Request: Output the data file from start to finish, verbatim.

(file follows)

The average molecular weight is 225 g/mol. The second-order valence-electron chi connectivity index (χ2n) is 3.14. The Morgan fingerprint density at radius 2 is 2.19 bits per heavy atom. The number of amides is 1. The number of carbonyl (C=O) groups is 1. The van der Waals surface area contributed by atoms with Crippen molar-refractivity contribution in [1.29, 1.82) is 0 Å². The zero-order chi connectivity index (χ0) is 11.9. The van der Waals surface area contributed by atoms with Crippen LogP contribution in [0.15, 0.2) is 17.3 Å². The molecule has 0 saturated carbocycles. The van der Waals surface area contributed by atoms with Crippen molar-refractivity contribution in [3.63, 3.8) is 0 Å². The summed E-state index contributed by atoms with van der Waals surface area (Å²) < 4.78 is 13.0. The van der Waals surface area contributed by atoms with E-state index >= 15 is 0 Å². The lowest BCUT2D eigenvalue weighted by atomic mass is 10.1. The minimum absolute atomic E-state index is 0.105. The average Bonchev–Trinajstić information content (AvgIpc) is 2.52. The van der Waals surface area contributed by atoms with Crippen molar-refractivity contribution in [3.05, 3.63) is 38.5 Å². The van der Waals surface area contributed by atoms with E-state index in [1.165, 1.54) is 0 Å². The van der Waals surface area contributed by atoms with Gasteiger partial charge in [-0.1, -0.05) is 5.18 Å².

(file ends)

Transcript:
The average molecular weight is 225 g/mol. The second-order valence-electron chi connectivity index (χ2n) is 3.14. The Morgan fingerprint density at radius 2 is 2.19 bits per heavy atom. The number of amides is 1. The number of carbonyl (C=O) groups is 1. The van der Waals surface area contributed by atoms with Crippen molar-refractivity contribution in [1.29, 1.82) is 0 Å². The zero-order chi connectivity index (χ0) is 11.9. The van der Waals surface area contributed by atoms with Crippen LogP contribution in [0.15, 0.2) is 17.3 Å². The molecule has 0 saturated carbocycles. The van der Waals surface area contributed by atoms with Crippen molar-refractivity contribution in [3.63, 3.8) is 0 Å². The summed E-state index contributed by atoms with van der Waals surface area (Å²) < 4.78 is 13.0. The van der Waals surface area contributed by atoms with E-state index >= 15 is 0 Å². The lowest BCUT2D eigenvalue weighted by atomic mass is 10.1. The minimum absolute atomic E-state index is 0.105. The average Bonchev–Trinajstić information content (AvgIpc) is 2.52. The van der Waals surface area contributed by atoms with Crippen molar-refractivity contribution in [3.05, 3.63) is 38.5 Å². The van der Waals surface area contributed by atoms with E-state index in [1.165, 1.54) is 0 Å². The van der Waals surface area contributed by atoms with Gasteiger partial charge in [-0.1, -0.05) is 5.18 Å².